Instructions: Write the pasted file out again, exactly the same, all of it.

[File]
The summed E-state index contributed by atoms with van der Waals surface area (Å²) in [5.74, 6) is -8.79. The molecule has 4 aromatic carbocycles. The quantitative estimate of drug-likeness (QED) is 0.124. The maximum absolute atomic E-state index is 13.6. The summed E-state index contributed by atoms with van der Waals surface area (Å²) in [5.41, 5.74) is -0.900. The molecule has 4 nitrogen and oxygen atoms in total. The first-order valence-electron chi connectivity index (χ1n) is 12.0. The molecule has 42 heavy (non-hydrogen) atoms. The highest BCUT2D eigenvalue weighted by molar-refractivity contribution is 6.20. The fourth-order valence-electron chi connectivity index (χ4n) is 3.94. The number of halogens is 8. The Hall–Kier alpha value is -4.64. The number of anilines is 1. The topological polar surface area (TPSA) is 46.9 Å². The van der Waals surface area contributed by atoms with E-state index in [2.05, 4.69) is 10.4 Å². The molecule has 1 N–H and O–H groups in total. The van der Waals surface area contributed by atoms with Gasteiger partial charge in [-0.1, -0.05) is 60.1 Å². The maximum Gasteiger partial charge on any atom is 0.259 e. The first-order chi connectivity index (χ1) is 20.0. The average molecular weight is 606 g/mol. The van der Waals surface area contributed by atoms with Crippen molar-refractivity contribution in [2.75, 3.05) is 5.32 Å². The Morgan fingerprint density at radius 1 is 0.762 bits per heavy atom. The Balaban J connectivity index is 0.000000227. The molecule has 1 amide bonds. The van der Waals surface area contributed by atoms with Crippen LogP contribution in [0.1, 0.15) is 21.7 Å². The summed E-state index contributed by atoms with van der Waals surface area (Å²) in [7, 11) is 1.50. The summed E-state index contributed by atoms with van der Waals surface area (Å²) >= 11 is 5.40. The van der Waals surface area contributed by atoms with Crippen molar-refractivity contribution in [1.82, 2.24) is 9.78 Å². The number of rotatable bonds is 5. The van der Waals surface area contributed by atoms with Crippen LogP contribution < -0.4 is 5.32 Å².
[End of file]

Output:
The summed E-state index contributed by atoms with van der Waals surface area (Å²) in [5.74, 6) is -8.79. The molecule has 4 aromatic carbocycles. The quantitative estimate of drug-likeness (QED) is 0.124. The maximum absolute atomic E-state index is 13.6. The summed E-state index contributed by atoms with van der Waals surface area (Å²) in [5.41, 5.74) is -0.900. The molecule has 4 nitrogen and oxygen atoms in total. The first-order valence-electron chi connectivity index (χ1n) is 12.0. The molecule has 42 heavy (non-hydrogen) atoms. The highest BCUT2D eigenvalue weighted by molar-refractivity contribution is 6.20. The fourth-order valence-electron chi connectivity index (χ4n) is 3.94. The number of halogens is 8. The Hall–Kier alpha value is -4.64. The number of anilines is 1. The topological polar surface area (TPSA) is 46.9 Å². The van der Waals surface area contributed by atoms with E-state index in [2.05, 4.69) is 10.4 Å². The molecule has 1 N–H and O–H groups in total. The van der Waals surface area contributed by atoms with Gasteiger partial charge in [-0.1, -0.05) is 60.1 Å². The maximum Gasteiger partial charge on any atom is 0.259 e. The first-order chi connectivity index (χ1) is 20.0. The average molecular weight is 606 g/mol. The van der Waals surface area contributed by atoms with Crippen molar-refractivity contribution in [2.75, 3.05) is 5.32 Å². The Morgan fingerprint density at radius 1 is 0.762 bits per heavy atom. The Balaban J connectivity index is 0.000000227. The molecule has 1 amide bonds. The van der Waals surface area contributed by atoms with Crippen LogP contribution in [0.1, 0.15) is 21.7 Å². The summed E-state index contributed by atoms with van der Waals surface area (Å²) in [7, 11) is 1.50. The summed E-state index contributed by atoms with van der Waals surface area (Å²) >= 11 is 5.40. The van der Waals surface area contributed by atoms with Crippen molar-refractivity contribution in [1.82, 2.24) is 9.78 Å². The number of rotatable bonds is 5. The van der Waals surface area contributed by atoms with Crippen LogP contribution < -0.4 is 5.32 Å².